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Examiner
  • Is Microwave Popcorn Bad for You?

  • Before nuking microwave popcorn, consider what’s lurking inside the bag.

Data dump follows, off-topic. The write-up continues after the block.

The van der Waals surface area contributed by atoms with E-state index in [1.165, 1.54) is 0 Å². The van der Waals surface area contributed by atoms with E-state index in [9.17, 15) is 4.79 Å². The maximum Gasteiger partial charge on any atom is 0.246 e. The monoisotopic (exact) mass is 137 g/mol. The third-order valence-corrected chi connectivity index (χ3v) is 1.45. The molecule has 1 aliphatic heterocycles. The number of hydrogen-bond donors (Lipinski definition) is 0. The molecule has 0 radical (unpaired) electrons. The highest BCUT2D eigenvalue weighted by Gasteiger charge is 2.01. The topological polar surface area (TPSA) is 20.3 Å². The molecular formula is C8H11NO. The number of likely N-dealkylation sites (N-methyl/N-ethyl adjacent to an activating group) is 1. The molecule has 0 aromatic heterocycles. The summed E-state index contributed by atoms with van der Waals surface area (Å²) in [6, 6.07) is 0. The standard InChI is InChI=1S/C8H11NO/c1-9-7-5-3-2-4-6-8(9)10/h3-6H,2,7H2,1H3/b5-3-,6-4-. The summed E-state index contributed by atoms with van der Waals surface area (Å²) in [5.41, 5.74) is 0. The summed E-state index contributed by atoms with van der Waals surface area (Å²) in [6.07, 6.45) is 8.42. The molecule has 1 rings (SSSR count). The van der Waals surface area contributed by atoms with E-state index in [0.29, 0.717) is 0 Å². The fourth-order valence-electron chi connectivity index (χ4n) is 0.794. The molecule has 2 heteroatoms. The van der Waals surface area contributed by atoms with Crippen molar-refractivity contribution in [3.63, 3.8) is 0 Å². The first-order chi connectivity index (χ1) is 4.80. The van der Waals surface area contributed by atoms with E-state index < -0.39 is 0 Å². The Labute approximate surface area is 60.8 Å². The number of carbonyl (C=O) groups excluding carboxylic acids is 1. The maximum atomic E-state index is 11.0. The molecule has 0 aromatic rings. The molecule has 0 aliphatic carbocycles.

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  • When you enter a movie theater and the distinct, buttery aroma of popcorn comes wafting through the air, it’s enough to make your mouth water. Although it smells delicious, those buttery fumes may be harming your health. Accumulating evidence suggests that microwave popcorn—in spite of its reputation as a healthy snack—contains a number of troublesome carcinogens and toxic chemicals. “We think microwave popcorn is one of the healthiest snack foods available because it’s low in calories,” says Vani Hari, an organic living expert, food activist and founder of FoodBabe.com. “But in reality, there are a number of frightening ingredients in microwave popcorn.” One such ingredient is diacetyl, a butter-flavoring agent found in manufactured popcorns, baked goods and candies. A 2012 study from the Chemical Research in Toxicology found that diacetyl (DA) may trigger Alzheimer’s disease by exacerbating the buildup of damaging proteins in the human brain. What’s more, the compound has been linked to lung damage in occupational factory workers. When large amounts of diacetyl vapors are inhaled, it can lead to a rare, debilitating and often-fatal respiratory condition called bronchilitis obliterans, also known as “popcorn workers’ lung.” “If you translate that, it means that it literally obliterates the bronchial passages,” explains Celeste Monforton DrPH, MPH, one of the authors of a provocative case study on the prevalence of popcorn workers’ lung. Since 2007, at the behest of consumers, many major popcorn manufacturers—including Orville Redenbacher, Act II, Pop Secret and Jolly Time—removed diaceytl from their microwave popcorn formulas. Some experts have raised concern over another chemical, perfluorooctanoic acid, or PFOA, which is used to line microwave bags to make them more fire-resistant. The same synthetic chemical found in Teflon pots and pans, PFOA is dangerous because it can persist in the environment and in the human body for long periods of time. It has been labeled a “likely carcinogen” by the US Environmental Protection Agency. “PFOA, when heated, has been linked to infertility, cancer and other diseases in lab animals,” Vani says. “There haven’t been long-term studies on humans regarding PFOA, but it’s clear that we don’t want to be eating this crazy chemical.” Bottom line? In moderation, microwave popcorn likely does not pose a substantial health risk. But we should still consider the freaky chemicals in our foods and seek healthier alternatives whenever possible. “As we know with most exposures to hazardous materials, ‘the dose makes the poison.’ For many compounds, the more exposure you have, the higher risk of adverse effects you have,” says Celeste. In its unadulterated form, popcorn is a superfood, chock-full of healthful whole grains, fiber and polyphenols. If you’re hankering for some popcorn, your best bet is to ditch the chemical-laden microwave bags and make popcorn the healthy, old-fashioned way: On your stovetop. Vani recommends purchasing organic popping kernels and popping them in a stainless steel pot. “This way, you’re not dealing with controversial materials. Plus, making it yourself means you can control all of the ingredients,” she says. “I usually use coconut oil for popping and sprinkle it with some sea salt.” It's a win win: You can pop your popcorn and eat it, too—sans the sketchy chemicals and additives. Because, let's be honest, what's a movie without a big tub of popcorn? How to Make Stove-Top Popcorn This article originally appeared as on Spry Living
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